Last March, I wrote a short article in the New York Times calling for universal masking, including using homemade masks as a stopgap measure to deal with the shortages. There was a lot of skepticism around cloth masks at the time, so we got together as a team of 18 experts to provide a review of evidence that cloth masks—especially if they were multi-layered and well-fitting—were a perfectly acceptable means to fight the pandemic. We found that masks were especially useful as ‘source-control’; they were useful in protecting others from the wearer. “Your mask protects me; my mask protects you,” was the slogan. We wrote the paper and submitted it to a prestigious academic journal.
And then came the twists and turns of peer-review. It took about nine months from start-to-finish to get the article out. As usual, most of that time was taken up just waiting for the review to come back from editors with revisions, and then for our revised paper to be re-reviewed. To be fair, the peer-review process, although slow, made the paper better! Plus, we had, of course, made the preprint version publicly available, and it has already been cited 170+ times as a preprint—including in Nature, Science, The Lancet, etc. And the open preprint review process has been great, too! The paper is much improved, and the preprint itself is the most downloaded preprint on the service it was placed.
The paper, if I do say so myself, remains an excellent contribution. It reframes the question of masks around protecting healthcare workers from getting infected, but perhaps more importantly, it also explains how source control—dampening transmission from person-to-person—is important for controlling epidemics.
But here’s the problem: the paper should not have been this relevant in January of 2021. Maybe it could be relevant as a reframing of source control, sure. As a nice line in my academic CV? Yes, please! But as something people still reference to understand why even homemade cloth masks can work even though the virus itself is tiny and even travels in aerosols? It should have been outdated.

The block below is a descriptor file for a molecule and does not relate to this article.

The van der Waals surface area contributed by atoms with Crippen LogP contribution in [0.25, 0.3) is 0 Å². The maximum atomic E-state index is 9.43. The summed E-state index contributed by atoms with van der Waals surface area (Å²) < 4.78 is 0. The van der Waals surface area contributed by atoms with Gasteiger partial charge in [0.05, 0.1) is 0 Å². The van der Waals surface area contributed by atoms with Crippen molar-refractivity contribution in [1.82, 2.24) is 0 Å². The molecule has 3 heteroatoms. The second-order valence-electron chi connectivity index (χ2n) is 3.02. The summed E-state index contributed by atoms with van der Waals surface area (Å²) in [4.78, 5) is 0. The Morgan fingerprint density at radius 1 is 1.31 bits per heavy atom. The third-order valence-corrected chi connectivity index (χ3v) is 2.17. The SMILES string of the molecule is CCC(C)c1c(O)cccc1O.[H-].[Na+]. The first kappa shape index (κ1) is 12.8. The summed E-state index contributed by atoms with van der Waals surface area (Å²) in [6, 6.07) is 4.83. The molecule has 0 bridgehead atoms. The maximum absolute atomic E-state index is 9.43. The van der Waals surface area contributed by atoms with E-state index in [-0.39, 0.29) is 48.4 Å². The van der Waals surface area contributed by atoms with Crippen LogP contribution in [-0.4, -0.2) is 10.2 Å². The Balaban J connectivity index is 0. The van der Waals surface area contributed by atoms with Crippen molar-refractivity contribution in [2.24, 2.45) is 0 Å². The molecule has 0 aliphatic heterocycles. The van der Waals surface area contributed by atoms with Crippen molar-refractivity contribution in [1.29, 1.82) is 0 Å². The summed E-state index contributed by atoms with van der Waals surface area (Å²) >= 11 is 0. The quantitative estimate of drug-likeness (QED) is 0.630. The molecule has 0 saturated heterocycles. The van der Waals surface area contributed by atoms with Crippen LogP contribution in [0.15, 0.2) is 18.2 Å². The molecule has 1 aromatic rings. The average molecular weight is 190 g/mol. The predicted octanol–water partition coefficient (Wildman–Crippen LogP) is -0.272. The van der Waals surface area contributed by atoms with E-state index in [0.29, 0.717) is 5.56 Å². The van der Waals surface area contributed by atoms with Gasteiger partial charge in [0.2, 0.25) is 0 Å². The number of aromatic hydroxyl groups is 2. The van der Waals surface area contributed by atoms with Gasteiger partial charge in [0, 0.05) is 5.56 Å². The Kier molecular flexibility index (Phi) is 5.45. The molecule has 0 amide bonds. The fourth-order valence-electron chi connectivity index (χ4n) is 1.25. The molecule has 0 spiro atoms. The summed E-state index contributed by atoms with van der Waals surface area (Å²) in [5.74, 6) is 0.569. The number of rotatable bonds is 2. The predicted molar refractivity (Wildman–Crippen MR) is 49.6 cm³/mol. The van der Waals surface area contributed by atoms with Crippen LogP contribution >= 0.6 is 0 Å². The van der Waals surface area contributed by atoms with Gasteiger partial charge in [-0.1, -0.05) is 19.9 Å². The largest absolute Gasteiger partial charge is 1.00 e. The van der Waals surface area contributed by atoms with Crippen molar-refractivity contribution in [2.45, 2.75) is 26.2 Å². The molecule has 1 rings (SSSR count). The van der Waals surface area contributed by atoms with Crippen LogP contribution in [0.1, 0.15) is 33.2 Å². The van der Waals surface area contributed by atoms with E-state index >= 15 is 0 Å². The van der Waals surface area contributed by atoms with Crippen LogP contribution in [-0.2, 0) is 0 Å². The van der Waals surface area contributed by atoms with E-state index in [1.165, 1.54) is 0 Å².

It seems like, philosophically and epistemologically, we keep making two simultaneous errors when it comes to pandemic. The errors seem like they are contradictory, but they are actually closely related through inertia. First, we make the perfect the enemy of the reasonable and available. People were arguing that, since medical-grade respirators were in short supply wearing masks was pointless. Well, we wrote the paper to counter that wrong-headed argument.
And then, as everyone knows, first the CDC and then the WHO pivoted. They recommended that cloth masks be worn, after all. Fine! Better late than never, right? Unfortunately not; nine months later, people are still wearing cloth masks, with no guidance on how to wear them, and no way to purchase the specific multi-layer ones that we know perform better.
The WHO has technical guidance on how cloth masks should be made, including what the layers should be. Here’s a small excerpt from it:
Homemade non-medical masks
Homemade non-medical masks made of household fabrics
(e.g., cotton, cotton blends and polyesters) should ideally
have a three-layer structure, with each layer providing a
function (see Figure 1) (168). It should include:
1. an innermost layer (that will be in contact with the face)
of a hydrophilic material (e.g., cotton or cotton blends of
terry cloth towel, quilting cotton and flannel) that is nonirritating against the skin and can contain droplets (148)
2. a middle hydrophobic layer of synthetic breathable nonwoven material (spunbond polypropylene, polyester and polyaramid), which may enhance filtration, prevent
permeation of droplets or retain droplets (148, 150)
3. an outermost layer made of hydrophobic material (e.g.
spunbond polypropylene, polyester or their blends),
which may limit external contamination from penetrating
through the layers to the wearer’s nose and mouth and
maintains and prevents water accumulation from
blocking the pores of the fabric (148).